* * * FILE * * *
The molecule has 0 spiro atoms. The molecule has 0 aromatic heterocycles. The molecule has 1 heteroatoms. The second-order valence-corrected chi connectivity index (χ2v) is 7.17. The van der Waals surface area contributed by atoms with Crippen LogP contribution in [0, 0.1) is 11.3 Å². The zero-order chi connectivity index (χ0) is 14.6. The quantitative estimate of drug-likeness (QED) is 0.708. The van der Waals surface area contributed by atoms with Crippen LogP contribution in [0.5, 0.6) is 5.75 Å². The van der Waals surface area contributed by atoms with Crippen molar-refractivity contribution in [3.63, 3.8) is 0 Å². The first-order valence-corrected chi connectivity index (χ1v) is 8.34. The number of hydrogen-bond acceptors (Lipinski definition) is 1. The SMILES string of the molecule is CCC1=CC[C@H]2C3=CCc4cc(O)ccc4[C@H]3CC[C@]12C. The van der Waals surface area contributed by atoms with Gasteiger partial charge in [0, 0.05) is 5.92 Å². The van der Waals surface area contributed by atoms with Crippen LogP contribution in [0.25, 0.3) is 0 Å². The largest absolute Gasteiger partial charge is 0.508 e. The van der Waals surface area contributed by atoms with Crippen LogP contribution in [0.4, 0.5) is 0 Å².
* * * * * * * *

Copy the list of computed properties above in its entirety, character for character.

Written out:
The molecule has 0 spiro atoms. The molecule has 0 aromatic heterocycles. The molecule has 1 heteroatoms. The second-order valence-corrected chi connectivity index (χ2v) is 7.17. The van der Waals surface area contributed by atoms with Crippen LogP contribution in [0, 0.1) is 11.3 Å². The zero-order chi connectivity index (χ0) is 14.6. The quantitative estimate of drug-likeness (QED) is 0.708. The van der Waals surface area contributed by atoms with Crippen LogP contribution in [0.5, 0.6) is 5.75 Å². The van der Waals surface area contributed by atoms with Crippen molar-refractivity contribution in [3.63, 3.8) is 0 Å². The first-order valence-corrected chi connectivity index (χ1v) is 8.34. The number of hydrogen-bond acceptors (Lipinski definition) is 1. The SMILES string of the molecule is CCC1=CC[C@H]2C3=CCc4cc(O)ccc4[C@H]3CC[C@]12C. The van der Waals surface area contributed by atoms with Gasteiger partial charge in [0, 0.05) is 5.92 Å². The van der Waals surface area contributed by atoms with Crippen LogP contribution in [0.25, 0.3) is 0 Å². The largest absolute Gasteiger partial charge is 0.508 e. The van der Waals surface area contributed by atoms with Crippen LogP contribution in [0.4, 0.5) is 0 Å².